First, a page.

Ivan Smagghe and Rupert Cross team-up for a second long-player on Vladimir Ivkovic’s Offen Music to rejuvenate and solidify ideas prototyped on their 2017 debut MA. As a result, 1819 creates a hallucinatory cinematic landscape where the barrier between dream and reality is not easily discerned. The mood fluctuates throughout, from the uncanny narration of ‘From Sacred Heart’, the eccentric (dis)harmony trip on ‘Drain’, the lullaby ambience of ‘Somewhere in Time’ and the extra-terrestrial avant-garde on ‘Antheia’. A work of intrepid storytelling, inspired by Smagghe and Cross’ passion for film scores, theatre and bands, 1819 deserves a patient listen from beginning to end. – LS

Freddie Gibbs & Madlib

Bandana Beats

(Madlib Invazion)


I haven’t stopped listening to Bandana since it was first released. As well as being one of the most well-rounded rap albums in recent years, as a beats album, it also stands on its own two feet. Tracks such as ‘Massage Seats’, ‘Palmolive’ and ‘Half Manne Half Cocaine’ are given more room to roam free without Freddie Gibbs’ vocals taking the centre stage. With Gibbs’ vocals stripped back, Bandana Beats sounds just as rich and complete. Not all meals need meat. – JB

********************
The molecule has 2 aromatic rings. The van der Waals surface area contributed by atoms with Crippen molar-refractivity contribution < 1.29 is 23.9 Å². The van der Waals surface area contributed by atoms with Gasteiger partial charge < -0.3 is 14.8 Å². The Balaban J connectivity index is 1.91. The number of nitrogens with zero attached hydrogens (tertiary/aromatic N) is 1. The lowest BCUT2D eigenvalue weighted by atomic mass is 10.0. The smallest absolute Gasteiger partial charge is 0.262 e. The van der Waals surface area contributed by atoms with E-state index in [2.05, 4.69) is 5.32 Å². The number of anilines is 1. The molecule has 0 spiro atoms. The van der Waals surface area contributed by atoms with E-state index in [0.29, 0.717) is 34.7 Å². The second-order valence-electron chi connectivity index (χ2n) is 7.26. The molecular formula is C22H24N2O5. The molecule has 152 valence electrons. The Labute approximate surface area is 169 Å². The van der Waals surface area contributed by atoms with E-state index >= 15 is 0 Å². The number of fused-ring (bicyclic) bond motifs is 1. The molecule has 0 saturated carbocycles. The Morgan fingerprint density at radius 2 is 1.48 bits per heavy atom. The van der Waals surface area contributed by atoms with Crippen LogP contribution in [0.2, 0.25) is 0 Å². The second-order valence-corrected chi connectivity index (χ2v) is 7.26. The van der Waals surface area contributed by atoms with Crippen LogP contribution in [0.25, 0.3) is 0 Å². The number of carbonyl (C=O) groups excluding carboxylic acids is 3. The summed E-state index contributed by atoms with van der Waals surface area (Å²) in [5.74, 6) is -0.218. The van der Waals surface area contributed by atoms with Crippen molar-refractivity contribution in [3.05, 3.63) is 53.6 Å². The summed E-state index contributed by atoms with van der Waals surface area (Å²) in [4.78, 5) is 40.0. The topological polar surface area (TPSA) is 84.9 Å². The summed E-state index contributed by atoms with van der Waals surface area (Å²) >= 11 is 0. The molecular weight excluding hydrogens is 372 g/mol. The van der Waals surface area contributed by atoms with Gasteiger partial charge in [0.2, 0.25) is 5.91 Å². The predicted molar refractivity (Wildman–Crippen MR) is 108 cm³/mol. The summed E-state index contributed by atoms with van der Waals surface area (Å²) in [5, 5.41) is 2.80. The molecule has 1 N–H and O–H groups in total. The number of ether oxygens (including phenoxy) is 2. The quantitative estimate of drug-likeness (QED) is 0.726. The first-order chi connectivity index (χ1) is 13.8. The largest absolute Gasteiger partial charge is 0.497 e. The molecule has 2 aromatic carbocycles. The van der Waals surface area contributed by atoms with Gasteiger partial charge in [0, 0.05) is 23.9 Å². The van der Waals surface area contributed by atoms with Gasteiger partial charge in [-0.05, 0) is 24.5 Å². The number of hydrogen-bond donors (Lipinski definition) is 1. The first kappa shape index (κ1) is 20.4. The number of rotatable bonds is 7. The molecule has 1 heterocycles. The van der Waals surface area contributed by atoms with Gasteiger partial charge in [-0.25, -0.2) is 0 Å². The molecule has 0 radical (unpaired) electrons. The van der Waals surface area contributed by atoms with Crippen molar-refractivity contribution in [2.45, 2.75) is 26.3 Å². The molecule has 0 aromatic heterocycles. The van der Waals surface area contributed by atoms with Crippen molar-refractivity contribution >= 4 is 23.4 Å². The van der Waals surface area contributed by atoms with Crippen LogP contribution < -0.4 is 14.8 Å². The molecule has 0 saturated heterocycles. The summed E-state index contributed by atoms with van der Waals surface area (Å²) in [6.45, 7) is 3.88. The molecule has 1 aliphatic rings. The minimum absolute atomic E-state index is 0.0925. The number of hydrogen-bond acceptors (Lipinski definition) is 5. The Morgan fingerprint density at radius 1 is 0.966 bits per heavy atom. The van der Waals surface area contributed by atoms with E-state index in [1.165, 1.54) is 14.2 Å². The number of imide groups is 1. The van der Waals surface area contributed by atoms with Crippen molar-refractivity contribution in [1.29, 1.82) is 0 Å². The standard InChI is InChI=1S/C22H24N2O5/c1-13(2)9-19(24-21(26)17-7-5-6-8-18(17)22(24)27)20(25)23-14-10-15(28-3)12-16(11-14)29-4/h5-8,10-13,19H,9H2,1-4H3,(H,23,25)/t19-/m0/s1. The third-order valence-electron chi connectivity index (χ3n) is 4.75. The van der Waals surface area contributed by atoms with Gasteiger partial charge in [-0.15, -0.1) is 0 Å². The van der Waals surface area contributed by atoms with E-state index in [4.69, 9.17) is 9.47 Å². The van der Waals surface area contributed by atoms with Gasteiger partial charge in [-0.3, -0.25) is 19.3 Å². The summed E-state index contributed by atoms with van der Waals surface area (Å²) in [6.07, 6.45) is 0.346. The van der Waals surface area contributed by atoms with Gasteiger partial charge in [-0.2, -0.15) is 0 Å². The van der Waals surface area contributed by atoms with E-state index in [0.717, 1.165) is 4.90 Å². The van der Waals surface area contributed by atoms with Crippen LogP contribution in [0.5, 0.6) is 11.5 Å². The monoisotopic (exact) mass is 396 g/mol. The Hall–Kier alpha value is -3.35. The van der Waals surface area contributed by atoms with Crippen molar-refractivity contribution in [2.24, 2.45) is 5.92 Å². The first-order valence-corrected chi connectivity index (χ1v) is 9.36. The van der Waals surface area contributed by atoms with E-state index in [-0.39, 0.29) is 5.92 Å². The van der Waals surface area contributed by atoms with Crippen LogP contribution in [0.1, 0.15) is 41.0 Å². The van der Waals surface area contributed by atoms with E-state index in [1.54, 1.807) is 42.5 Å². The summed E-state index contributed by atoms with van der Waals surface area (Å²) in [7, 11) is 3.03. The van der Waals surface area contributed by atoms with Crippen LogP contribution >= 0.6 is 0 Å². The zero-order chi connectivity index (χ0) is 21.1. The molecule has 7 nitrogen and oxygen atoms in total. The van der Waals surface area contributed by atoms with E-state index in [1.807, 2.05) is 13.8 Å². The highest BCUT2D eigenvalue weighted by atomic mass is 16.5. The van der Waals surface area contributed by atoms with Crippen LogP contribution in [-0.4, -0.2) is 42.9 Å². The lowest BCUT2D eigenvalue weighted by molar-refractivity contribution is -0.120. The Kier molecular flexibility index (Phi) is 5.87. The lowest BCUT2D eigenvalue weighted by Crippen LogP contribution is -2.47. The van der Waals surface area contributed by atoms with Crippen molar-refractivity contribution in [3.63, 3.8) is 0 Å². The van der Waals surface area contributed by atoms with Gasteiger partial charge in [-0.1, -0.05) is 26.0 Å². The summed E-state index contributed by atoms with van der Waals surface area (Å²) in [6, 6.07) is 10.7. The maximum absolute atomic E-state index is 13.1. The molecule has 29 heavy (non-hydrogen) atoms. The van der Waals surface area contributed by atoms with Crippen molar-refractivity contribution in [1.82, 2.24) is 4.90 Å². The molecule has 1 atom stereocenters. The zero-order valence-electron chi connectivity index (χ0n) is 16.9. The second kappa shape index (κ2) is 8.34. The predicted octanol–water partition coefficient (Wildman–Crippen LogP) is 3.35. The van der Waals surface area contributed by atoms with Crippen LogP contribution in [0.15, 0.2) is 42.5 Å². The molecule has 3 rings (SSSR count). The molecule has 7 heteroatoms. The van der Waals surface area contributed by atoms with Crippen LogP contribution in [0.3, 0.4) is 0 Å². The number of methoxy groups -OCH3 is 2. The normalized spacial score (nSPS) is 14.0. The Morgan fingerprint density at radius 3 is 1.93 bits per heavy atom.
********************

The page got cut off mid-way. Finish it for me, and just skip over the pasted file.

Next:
Makaya McCraven & Gil Scott Heron

We’re New Again

(XL Recordings)


As long as Gil Scott Heron’s words and visions are reimagined by modern pioneers such as Makaya McCraven then he can never die. On this record, McCraven takes a sample-based approach to the reinvention of Scott-Heron’s final album I’m New Here. Mixing in live instrumentation and jazz recordings made by his parents, McCraven’s reimagining certainly lives up to that idea. – JB

Alhaji Chief Kollington Ayinla & His Fuji ’78 Organization


(Soul Jazz)


Soul Jazz comes through with a dose of rare electrified seventies Nigerian sunshine, via its reissue of Alhaji Chief Kollington Ayinla & His Fuji ’78 Organization’s coveted LP Blessing. Mixing Fuji sounds – a genre that began a century ago during Ramadan celebrations when men would add pots, pans, drums and bells to wéré tunes – with electronic synths and Bata, its 11-tracks are shimmeringly euphoric, with echoes of Nigerian funk master William Onyeabor in its catchy hooks. Blessing is the first in Soul Jazz’s new series of vinyl-only reissues from Nigeria, which will hopefully include more LPs from Ayinla, who recorded over 50 albums during his career. – GH